There are several dimensions of this event that are interesting. One, of interest to those of us who study the dynamics of protest repression, is the way the escalation of potential repression by calling out the Guard actually increased the ranks of the protesters. One news account quotes protest leader John Felder as thanking the governor for the Guard, saying that each troop member added two protesters to the protest.
Another is a dive into the underlying issues. As I read the history of the event in a 2011 dissertation written by Cornelius K. Gilbert (now on the faculty of the University of St. Thomas in Minneapolis), I was struck by the extent to which the same issues are still on the table. In the early 1960s, there were roughly 90 African American students on the UW Madison campus, fewer than there were African students (who were attracted by a major African Studies program). The percentage of campus students was under 1%, far below the 11% that African Americans are nationally even below the 2% Blacks were of the Wisconsin population. A program begun in 1966 had brought more Black students to the campus; the initial class size for the program was 24. Although White administrators and the ethos of the Civil Rights Movement stressed integration of Blacks into White schools, the shift to Black Power and Black nationalism after the death of Dr. King led Black students to call for Black-centric spaces and programming, demands that put them into conflict with White liberals who saw such demands as segregationist.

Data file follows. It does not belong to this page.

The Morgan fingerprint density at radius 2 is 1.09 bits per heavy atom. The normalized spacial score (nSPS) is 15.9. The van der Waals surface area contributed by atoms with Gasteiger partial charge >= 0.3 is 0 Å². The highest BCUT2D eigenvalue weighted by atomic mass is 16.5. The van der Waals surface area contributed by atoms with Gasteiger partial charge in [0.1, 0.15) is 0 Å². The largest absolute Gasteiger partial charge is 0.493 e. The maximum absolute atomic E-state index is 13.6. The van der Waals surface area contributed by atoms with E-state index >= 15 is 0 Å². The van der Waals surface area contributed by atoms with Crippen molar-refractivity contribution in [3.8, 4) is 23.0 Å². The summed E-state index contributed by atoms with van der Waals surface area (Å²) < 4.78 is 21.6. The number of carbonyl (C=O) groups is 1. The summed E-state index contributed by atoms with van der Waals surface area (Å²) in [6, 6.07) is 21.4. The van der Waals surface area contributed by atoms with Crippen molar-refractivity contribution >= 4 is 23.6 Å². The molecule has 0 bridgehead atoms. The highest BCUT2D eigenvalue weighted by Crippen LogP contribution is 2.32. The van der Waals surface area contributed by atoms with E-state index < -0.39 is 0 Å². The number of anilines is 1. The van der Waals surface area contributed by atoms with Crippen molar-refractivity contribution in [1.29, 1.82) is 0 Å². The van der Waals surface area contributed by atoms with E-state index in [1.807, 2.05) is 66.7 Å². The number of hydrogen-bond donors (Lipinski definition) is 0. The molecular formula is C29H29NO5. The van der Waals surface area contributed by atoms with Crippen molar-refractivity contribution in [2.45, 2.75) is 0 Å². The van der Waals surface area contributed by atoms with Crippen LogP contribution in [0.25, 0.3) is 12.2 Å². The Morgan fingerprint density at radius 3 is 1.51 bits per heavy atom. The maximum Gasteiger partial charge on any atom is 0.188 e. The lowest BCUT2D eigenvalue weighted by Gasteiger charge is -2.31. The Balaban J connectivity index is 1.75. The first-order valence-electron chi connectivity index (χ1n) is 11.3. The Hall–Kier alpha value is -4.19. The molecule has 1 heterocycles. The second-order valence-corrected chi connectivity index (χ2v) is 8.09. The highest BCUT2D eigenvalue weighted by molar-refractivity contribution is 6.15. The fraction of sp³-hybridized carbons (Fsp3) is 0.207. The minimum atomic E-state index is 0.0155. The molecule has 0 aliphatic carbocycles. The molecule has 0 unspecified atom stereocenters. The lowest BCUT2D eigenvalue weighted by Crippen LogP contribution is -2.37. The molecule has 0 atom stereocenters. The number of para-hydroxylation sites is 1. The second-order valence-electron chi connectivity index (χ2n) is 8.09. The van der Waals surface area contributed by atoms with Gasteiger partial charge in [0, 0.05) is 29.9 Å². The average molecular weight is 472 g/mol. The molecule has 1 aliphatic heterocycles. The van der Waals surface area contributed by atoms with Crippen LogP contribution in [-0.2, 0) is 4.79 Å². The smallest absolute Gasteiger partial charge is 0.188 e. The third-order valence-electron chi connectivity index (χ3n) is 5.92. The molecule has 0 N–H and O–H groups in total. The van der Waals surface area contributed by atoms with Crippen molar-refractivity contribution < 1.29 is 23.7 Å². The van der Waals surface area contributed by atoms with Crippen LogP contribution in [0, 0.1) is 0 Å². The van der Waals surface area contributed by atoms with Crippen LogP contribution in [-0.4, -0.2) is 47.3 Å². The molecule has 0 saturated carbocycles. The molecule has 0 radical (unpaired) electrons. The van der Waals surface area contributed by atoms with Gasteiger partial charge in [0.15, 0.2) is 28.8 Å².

How do things compare today? A demand in 1969 was to increase Black enrollment by at least 500, which would imply a total Black enrollment of around 600. According to the UW Madison data digest, in fall 2017, the undergrad Black headcount was 631 (2.1%) down from 765 (2.5%) in 2008. (Excluding international students, the percent Black was 2.3% in 2017 and 2.75% in 2008). In the meantime, the percent Black in Wisconsin rose to 6.3% in 2010, up from 5.7% in 2000. Wisconsin’s Black population is younger on average than the White population, and the percent Black among children is 8.7%. While the 1969 demand seems to have been met, we do not seem to be making any significant progress beyond that. (The number in the UW Madison headcounts who say they are 2+ races has gone up from 224 (0.8%) in 2008 to 982 (3.3%) in 2017 so some of the decline may be shift to biracial identity, however the percentage “unknown” race has gone down, so maybe not. In the 2010 Census, 1.8% of Wisconsin claimed 2+ races, up from 1.2% in 2000.